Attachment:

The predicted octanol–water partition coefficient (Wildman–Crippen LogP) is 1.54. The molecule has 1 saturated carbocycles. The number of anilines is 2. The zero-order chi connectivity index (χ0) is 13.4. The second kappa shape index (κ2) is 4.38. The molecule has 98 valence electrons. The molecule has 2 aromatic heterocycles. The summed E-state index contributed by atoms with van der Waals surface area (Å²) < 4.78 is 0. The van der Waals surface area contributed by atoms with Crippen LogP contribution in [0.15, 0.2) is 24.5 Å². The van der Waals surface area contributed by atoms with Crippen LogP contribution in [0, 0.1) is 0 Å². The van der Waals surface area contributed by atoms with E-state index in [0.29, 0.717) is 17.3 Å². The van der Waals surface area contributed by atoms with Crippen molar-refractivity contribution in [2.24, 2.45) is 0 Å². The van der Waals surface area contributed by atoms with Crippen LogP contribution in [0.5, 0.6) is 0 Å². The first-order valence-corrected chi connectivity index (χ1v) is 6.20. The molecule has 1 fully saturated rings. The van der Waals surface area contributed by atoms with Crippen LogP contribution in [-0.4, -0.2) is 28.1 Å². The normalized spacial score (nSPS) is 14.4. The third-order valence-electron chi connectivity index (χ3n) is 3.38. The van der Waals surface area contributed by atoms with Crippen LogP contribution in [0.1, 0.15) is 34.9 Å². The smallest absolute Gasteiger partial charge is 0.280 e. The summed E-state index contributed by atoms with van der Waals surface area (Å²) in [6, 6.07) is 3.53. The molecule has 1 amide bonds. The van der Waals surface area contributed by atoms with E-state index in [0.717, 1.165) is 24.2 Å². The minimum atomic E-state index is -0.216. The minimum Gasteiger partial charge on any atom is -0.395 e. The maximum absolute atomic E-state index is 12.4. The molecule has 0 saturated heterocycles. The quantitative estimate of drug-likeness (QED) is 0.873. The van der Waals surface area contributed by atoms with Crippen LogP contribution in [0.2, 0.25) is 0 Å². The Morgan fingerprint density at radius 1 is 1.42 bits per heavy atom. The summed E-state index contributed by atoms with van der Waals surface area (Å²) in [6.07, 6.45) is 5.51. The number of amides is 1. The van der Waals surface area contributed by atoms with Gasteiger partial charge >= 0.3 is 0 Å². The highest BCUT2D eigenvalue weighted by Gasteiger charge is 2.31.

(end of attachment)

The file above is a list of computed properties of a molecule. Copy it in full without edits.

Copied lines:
The predicted octanol–water partition coefficient (Wildman–Crippen LogP) is 1.54. The molecule has 1 saturated carbocycles. The number of anilines is 2. The zero-order chi connectivity index (χ0) is 13.4. The second kappa shape index (κ2) is 4.38. The molecule has 98 valence electrons. The molecule has 2 aromatic heterocycles. The summed E-state index contributed by atoms with van der Waals surface area (Å²) < 4.78 is 0. The van der Waals surface area contributed by atoms with Crippen LogP contribution in [0.15, 0.2) is 24.5 Å². The van der Waals surface area contributed by atoms with Crippen LogP contribution in [0, 0.1) is 0 Å². The van der Waals surface area contributed by atoms with E-state index in [0.29, 0.717) is 17.3 Å². The van der Waals surface area contributed by atoms with Crippen molar-refractivity contribution in [2.24, 2.45) is 0 Å². The van der Waals surface area contributed by atoms with Crippen LogP contribution in [0.5, 0.6) is 0 Å². The first-order valence-corrected chi connectivity index (χ1v) is 6.20. The molecule has 1 fully saturated rings. The van der Waals surface area contributed by atoms with Crippen LogP contribution in [-0.4, -0.2) is 28.1 Å². The normalized spacial score (nSPS) is 14.4. The third-order valence-electron chi connectivity index (χ3n) is 3.38. The van der Waals surface area contributed by atoms with Crippen LogP contribution in [0.1, 0.15) is 34.9 Å². The smallest absolute Gasteiger partial charge is 0.280 e. The summed E-state index contributed by atoms with van der Waals surface area (Å²) in [6, 6.07) is 3.53. The molecule has 1 amide bonds. The van der Waals surface area contributed by atoms with E-state index in [0.717, 1.165) is 24.2 Å². The minimum atomic E-state index is -0.216. The minimum Gasteiger partial charge on any atom is -0.395 e. The maximum absolute atomic E-state index is 12.4. The molecule has 0 saturated heterocycles. The quantitative estimate of drug-likeness (QED) is 0.873. The van der Waals surface area contributed by atoms with Crippen LogP contribution in [0.2, 0.25) is 0 Å². The Morgan fingerprint density at radius 1 is 1.42 bits per heavy atom. The summed E-state index contributed by atoms with van der Waals surface area (Å²) in [6.07, 6.45) is 5.51. The number of amides is 1. The van der Waals surface area contributed by atoms with Gasteiger partial charge >= 0.3 is 0 Å². The highest BCUT2D eigenvalue weighted by Gasteiger charge is 2.31.